In the Cold Dark Ground by Stuart MacBride

3 Mins read
In The Cold Dark

Logan McRae is one of the more endearing Scottish coppers who has risen to fictional fame over the last two decades. Formerly a detective sergeant, he is now in uniform again and has been banished to the bleak north coast of Aberdeenshire, away from his previous haunts in Aberdeen. The story opens with him stumbling through a rugged and rain drenched pine forest, following a Golden Retriever trained to sniff out corpses.

When the body is found – head wrapped in a bin bag – McRae hands the case over to his former boss DCI Roberta Steel, who heads to the forest with her major incident team.

At this point, it’s fair to say that much of the plot is built on previous events. McRae’s long term girlfriend has been lying in a coma for many years, but she appears in the narrative as her former self from time to time, chatting away to McRae. There is nothing paranormal going on, we are simply sharing McRae’s thoughts. In addition, he has got himself into a mighty pickle by becoming the confidante of an ailing gangster, Wee Hamish Mowat. The old villain is now hours from death, and wants McRae to succeed him. Mowat’s chief thug, a brute called Reuben, has other ideas.

MacBride skilfully juggles several plot lines: McRae has some hard decisions to make regarding the comatose Samantha; the corpse in the forest seems to be connected to a pair of feckless businessmen who owe money to gangster Malcolm ‘Malk the Knife’ McLennan; Reuben looms over events like the real-life ogre he is; and, to cap it all, McRae is gobsmacked to discover a close family member he never knew existed.

The gags come thick and fast, scattered over the grim violence like rose petals in an abattoir. DCI Steel usually gets the best lines. “Come on, I saw her checking you out all through the briefing. Yesterday she thought you were a two-foot wide skidmark on the hand-towel of life, now she’s throwing you meaningful glances like they’re on buy-one-get-one-free,” she says.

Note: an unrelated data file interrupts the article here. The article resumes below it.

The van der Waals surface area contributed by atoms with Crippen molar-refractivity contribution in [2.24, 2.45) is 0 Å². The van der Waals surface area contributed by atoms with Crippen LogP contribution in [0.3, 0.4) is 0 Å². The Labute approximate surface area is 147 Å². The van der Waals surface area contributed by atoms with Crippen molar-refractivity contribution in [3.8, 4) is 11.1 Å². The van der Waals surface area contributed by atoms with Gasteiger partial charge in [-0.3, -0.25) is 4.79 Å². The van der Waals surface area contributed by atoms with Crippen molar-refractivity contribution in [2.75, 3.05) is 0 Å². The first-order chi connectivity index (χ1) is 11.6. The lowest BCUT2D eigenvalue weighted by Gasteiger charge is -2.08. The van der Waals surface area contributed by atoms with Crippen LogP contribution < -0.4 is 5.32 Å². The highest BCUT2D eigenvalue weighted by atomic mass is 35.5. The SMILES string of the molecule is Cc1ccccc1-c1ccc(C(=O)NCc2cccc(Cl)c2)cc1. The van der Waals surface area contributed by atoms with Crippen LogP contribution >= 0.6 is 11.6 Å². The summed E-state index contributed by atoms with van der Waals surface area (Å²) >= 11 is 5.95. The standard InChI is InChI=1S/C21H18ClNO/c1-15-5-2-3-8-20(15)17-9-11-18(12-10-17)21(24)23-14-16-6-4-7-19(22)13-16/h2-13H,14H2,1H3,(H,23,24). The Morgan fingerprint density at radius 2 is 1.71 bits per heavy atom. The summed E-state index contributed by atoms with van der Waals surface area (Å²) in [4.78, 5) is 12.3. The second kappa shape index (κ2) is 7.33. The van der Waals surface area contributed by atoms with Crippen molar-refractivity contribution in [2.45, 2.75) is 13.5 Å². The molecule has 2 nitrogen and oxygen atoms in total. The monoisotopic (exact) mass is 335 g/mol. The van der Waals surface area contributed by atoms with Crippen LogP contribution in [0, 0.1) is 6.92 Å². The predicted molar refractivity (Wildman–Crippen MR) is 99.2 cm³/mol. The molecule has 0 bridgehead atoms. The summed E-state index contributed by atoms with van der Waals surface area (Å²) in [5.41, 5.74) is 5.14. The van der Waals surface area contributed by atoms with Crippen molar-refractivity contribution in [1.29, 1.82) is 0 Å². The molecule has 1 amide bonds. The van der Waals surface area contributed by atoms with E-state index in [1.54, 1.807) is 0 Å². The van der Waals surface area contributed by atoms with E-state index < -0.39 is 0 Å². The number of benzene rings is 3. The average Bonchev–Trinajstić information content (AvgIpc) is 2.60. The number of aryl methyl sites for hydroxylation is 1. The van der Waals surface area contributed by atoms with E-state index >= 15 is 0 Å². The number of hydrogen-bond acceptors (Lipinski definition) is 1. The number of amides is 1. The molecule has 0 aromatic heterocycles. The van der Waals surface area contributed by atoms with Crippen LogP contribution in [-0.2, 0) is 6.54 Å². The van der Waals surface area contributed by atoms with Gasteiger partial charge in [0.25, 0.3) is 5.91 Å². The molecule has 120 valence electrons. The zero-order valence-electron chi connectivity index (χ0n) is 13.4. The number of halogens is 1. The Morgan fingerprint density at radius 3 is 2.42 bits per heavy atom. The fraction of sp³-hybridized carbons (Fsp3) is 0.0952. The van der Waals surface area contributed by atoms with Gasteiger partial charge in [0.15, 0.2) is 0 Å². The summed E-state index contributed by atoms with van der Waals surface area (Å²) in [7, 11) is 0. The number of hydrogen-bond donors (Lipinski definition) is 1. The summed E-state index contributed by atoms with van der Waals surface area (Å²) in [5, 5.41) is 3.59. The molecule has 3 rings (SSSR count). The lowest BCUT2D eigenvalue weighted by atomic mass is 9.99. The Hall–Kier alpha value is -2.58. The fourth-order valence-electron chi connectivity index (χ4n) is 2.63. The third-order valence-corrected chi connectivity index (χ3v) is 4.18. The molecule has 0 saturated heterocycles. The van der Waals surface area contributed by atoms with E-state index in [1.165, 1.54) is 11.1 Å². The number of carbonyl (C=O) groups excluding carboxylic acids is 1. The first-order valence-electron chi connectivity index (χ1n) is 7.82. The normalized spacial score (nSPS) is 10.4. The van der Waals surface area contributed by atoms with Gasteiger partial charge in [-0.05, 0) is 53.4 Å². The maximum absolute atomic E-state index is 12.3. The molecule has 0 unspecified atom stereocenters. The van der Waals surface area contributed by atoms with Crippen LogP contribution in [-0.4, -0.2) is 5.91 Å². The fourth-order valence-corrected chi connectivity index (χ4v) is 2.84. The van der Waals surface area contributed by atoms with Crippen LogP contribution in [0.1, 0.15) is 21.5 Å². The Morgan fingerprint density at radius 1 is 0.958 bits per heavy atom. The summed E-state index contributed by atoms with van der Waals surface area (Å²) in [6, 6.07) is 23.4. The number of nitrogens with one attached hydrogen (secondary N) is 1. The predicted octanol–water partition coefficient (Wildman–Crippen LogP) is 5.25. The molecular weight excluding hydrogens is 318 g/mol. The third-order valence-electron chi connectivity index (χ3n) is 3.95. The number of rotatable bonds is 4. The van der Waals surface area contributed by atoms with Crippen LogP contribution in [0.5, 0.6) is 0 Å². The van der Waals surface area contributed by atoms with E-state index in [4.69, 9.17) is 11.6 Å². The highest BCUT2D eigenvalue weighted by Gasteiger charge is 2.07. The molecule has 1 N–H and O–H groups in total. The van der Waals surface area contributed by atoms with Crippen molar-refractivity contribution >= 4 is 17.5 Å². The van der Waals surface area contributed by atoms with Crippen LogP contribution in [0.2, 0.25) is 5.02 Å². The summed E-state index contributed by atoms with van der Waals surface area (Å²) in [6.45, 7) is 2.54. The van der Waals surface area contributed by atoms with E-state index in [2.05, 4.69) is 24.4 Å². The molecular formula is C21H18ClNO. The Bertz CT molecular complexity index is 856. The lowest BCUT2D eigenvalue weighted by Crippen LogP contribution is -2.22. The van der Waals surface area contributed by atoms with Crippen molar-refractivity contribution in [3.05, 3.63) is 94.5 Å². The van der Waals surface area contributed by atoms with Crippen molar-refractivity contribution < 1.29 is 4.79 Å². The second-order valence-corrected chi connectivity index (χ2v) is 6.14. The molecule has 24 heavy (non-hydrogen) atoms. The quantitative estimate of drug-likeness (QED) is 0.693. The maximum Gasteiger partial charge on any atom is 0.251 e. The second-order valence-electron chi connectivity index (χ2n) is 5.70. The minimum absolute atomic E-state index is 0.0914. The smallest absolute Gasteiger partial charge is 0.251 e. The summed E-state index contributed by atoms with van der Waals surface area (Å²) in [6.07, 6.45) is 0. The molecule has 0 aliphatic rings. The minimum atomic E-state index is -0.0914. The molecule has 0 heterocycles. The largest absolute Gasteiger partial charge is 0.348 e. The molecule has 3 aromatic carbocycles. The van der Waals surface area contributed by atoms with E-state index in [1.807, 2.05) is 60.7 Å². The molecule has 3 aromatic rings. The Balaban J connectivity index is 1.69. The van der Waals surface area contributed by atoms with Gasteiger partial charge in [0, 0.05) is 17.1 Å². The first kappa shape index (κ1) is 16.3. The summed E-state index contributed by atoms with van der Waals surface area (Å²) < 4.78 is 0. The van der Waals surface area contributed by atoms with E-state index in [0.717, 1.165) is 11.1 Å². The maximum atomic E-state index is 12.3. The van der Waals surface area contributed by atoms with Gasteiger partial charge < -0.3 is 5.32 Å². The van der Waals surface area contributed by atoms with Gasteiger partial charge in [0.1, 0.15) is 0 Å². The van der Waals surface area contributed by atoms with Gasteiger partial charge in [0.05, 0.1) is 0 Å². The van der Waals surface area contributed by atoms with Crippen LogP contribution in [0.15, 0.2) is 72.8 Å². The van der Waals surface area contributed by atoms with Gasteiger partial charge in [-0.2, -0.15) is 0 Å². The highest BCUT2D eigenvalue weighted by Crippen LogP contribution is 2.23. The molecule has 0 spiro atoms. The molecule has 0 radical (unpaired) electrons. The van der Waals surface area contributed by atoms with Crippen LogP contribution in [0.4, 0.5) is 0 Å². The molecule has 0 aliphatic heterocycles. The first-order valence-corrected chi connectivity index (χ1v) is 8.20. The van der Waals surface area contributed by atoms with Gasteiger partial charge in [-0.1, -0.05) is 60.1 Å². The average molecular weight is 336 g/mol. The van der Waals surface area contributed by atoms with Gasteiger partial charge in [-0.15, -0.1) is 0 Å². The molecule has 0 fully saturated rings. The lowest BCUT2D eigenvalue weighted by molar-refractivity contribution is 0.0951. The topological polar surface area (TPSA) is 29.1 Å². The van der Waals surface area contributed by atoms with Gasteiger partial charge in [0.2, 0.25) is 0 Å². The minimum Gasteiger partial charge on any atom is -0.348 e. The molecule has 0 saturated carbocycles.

Sometimes MacBride flies on a wing and a prayer with his relentless mixture of comedy dialogue and brutality, but he just about gets away with it. As a long time fan of the series, I know all about McRae’s unique bond with Roberta Steel – and her wife. It is a daring plot device, and it would be interesting to hear from anyone who comes new to the story. Does it work well? Are the author’s subtle references to the situation clear enough?

From the police procedural angle, as McRae and Steel close the net on their prey, the book is a joy. Not so much for the technical accuracy of how the police operate, but more for the smells and sounds of a provincial police station. There’s the vile coffee, the creaking computers, and the waste bins overflowing with fast food meals snatched and then discarded. There’s the wonderful scene, straight out of Catch 22, where the officer briefing the team needs to mark out crucial deployments on a map, but all they have is a collection of fridge magnets.

“‘Remind me again, who’s the Eiffel Tower?’
Logan checked the list.
‘DI Singh’s team. You’re the penguin in a sombrero. Rennie is the canal boat. DS Weatherford is Thomas the Tank Engine…'”

This novel is hugely enjoyable from the first word to the last. There is pathos, compassion, eye-watering violence, gallows humour and, at the centre of everything, the brilliant creation that is Logan Balmoral McRae. To use the old expression, he is laughed at, chaffed at and spat upon by lowlife criminals and his own superiors, but he retains his core dignity under regular provocation, and when his dogged courage finally does drive him to retaliate, we can punch the air with him and shout, “Yes!”

If you like the sound of this mixture of bleak humour and grim reality, check out Adrian McKinty’s Sean Duffy books, starting with The Cold Cold Ground.


CFL Rating: 5 Stars

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